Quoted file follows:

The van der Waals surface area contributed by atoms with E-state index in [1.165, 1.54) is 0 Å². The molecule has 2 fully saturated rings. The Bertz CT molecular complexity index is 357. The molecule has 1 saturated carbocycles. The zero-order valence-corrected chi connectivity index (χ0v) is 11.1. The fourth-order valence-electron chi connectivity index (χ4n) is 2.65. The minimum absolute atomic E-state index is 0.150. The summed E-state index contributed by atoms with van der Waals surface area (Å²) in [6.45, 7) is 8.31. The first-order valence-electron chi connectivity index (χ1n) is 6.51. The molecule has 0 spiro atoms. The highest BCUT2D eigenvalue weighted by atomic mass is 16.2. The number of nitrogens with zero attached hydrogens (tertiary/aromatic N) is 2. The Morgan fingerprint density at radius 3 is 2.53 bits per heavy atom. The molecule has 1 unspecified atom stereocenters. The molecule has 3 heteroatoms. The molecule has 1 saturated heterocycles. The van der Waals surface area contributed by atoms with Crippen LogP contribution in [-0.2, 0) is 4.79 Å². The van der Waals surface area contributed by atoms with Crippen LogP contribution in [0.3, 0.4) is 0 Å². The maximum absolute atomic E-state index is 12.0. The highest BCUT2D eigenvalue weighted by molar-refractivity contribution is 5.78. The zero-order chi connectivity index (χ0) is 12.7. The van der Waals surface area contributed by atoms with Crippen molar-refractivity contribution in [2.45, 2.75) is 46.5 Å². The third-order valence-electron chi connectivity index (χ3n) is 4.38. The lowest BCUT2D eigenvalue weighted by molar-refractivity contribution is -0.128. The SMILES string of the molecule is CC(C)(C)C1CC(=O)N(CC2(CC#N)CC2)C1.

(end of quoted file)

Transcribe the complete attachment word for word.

The van der Waals surface area contributed by atoms with E-state index in [1.165, 1.54) is 0 Å². The molecule has 2 fully saturated rings. The Bertz CT molecular complexity index is 357. The molecule has 1 saturated carbocycles. The zero-order valence-corrected chi connectivity index (χ0v) is 11.1. The fourth-order valence-electron chi connectivity index (χ4n) is 2.65. The minimum absolute atomic E-state index is 0.150. The summed E-state index contributed by atoms with van der Waals surface area (Å²) in [6.45, 7) is 8.31. The first-order valence-electron chi connectivity index (χ1n) is 6.51. The molecule has 0 spiro atoms. The highest BCUT2D eigenvalue weighted by atomic mass is 16.2. The number of nitrogens with zero attached hydrogens (tertiary/aromatic N) is 2. The Morgan fingerprint density at radius 3 is 2.53 bits per heavy atom. The molecule has 1 unspecified atom stereocenters. The molecule has 3 heteroatoms. The molecule has 1 saturated heterocycles. The van der Waals surface area contributed by atoms with Crippen LogP contribution in [-0.2, 0) is 4.79 Å². The van der Waals surface area contributed by atoms with Crippen LogP contribution in [0.3, 0.4) is 0 Å². The maximum absolute atomic E-state index is 12.0. The highest BCUT2D eigenvalue weighted by molar-refractivity contribution is 5.78. The zero-order chi connectivity index (χ0) is 12.7. The van der Waals surface area contributed by atoms with Crippen molar-refractivity contribution in [2.45, 2.75) is 46.5 Å². The third-order valence-electron chi connectivity index (χ3n) is 4.38. The lowest BCUT2D eigenvalue weighted by molar-refractivity contribution is -0.128. The SMILES string of the molecule is CC(C)(C)C1CC(=O)N(CC2(CC#N)CC2)C1.